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Smith v. Greystone Alliance, Inc.

United States District Court, N.D. Illinois, Eastern Division

July 15, 2015

TARA SMITH, Plaintiff,


THOMAS M. DURKIN, District Judge.

Tara Smith alleges that Greystone Alliance, Inc., violated the Fair Debt Collection Practices Act, 15 U.S.C. § 1692 et seq., when Greystone (1) left her voicemail messages about a debt and failed to disclose that Greystone was a debt collector (Count I alleging violations of §§ 1692e and 1692f); (2) communicated with a third party about Smith's debt (Count II alleging violation of § 1692c(b)); (3) harassed Smith about the debt (Count II alleging violation of § 1692d); and (4) used deceptive means to attempt to convince Smith to pay the debt (Count II alleging violation of § 1692e). See R. 1. Smith seeks both statutory and actual damages. Id. at 5. On March 29, 2011, the Court (1) granted summary judgment to Greystone on Smith's § 1692f claim in Count I; (2) granted summary judgment to Smith on her § 1692e claim in Count I; and (3) denied summary judgment to both parties on Count II. See R. 104 (2011 WL 1303377 (N.D. Ill. Mar. 29, 2011) (Hibbler, J.)). The Court subsequently denied Greystone's motion for reconsideration. See R. 112 at 7-8 (2011 WL 2160886, at *4 (N.D. Ill. May 27, 2011) (Hibbler, J.)).[1]

After the case was reassigned to the undersigned Judge, Greystone moved to dismiss both Counts I and II pursuant to Federal Rule of Civil Procedure 12(b)(1), arguing that settlement offers Greystone made to Smith during the course of the litigation mooted her claims and deprived the Court of subject-matter jurisdiction. R. 178. The Court granted that motion, see R. 194 (2014 WL 1097701 (N.D. Ill. Mar. 20, 2014)), and in the course of that ruling the Court also held that "Smith's allegations and testimony are insufficient to establish that she suffered any actual emotional damages." R. 194 at 7 (2014 WL 1097701, at *3). The Seventh Circuit reversed. See R. 208 (772 F.3d 448 (7th Cir. 2014)).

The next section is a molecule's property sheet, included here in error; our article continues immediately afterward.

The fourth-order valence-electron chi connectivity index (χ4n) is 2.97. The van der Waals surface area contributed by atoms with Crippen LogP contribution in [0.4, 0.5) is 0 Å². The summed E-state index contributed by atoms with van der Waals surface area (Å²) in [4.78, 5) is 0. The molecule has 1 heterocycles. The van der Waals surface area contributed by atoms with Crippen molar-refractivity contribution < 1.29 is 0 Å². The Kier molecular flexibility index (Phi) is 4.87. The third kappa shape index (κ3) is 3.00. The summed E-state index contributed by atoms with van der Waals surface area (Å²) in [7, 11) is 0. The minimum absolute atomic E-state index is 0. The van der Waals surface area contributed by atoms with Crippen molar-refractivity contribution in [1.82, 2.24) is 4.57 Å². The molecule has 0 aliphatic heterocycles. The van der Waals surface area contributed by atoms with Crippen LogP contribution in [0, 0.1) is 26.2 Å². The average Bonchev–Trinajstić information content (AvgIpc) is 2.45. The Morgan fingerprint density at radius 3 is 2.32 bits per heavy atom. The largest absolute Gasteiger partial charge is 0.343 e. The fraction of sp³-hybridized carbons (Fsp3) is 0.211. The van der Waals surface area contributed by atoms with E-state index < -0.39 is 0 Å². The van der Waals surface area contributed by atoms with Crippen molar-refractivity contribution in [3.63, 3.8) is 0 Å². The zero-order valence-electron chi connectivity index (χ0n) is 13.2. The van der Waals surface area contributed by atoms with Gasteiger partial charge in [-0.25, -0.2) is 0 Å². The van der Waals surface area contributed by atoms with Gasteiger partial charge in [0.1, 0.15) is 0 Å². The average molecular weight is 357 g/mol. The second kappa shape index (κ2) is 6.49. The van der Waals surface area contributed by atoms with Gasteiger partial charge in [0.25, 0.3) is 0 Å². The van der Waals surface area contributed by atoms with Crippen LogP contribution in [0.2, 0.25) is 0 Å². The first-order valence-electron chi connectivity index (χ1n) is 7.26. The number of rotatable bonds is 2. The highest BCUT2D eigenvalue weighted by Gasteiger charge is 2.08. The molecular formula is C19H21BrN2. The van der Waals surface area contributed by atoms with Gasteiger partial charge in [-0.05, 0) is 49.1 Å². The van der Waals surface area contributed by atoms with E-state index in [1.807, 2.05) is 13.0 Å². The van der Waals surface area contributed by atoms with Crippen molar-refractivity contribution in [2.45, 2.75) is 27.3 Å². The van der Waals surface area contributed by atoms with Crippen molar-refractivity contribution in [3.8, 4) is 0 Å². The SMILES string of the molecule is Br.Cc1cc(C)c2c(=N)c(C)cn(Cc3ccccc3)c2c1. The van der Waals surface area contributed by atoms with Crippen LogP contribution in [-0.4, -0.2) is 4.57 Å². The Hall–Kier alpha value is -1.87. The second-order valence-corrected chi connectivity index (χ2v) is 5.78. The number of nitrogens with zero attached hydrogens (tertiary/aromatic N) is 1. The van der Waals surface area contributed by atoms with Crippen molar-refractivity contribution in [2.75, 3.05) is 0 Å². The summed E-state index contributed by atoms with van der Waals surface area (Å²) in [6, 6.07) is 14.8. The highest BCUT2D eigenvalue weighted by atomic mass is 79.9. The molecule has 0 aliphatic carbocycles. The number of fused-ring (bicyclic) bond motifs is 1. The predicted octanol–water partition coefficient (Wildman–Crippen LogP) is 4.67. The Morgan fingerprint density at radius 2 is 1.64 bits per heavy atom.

Greystone has now again moved for summary judgment on the claims Judge Hibbler previously addressed. See R. 241. At the motion hearing on April 7, 2015, Smith argued that such a motion was foreclosed by Judge Hibbler's earlier grant of summary judgment to Smith on Count I and denial of summary judgment as to both parties on Count II. See R. 247 at 4. The Court permitted Smith to file a "motion to strike" Greystone's motion for summary judgment that would permit the Court to decide "the preclusive effects of Judge Hibbler's [earlier] orders, " because a ruling on that issue has the potential to obviate the need to address the substance of Greystone's renewed summary judgment motion. See id. at 7. Smith filed the motion contemplated at the April 7 hearing on April 30, 2015. R. 245. For the following reasons, Smith's motion is granted in part and denied in part.

Legal Standard

"[T]he law of the case doctrine embodies the notion that a court ought not to re-visit an earlier ruling in a case absent a compelling reason, such as manifest error or a change in the law, that warrants re-examination." Minch v. City of Chicago, 486 F.3d 294, 301 (7th Cir. 2007). "The presumption against reopening matters already decided.... holds when a case is reassigned from one judge to another." Id.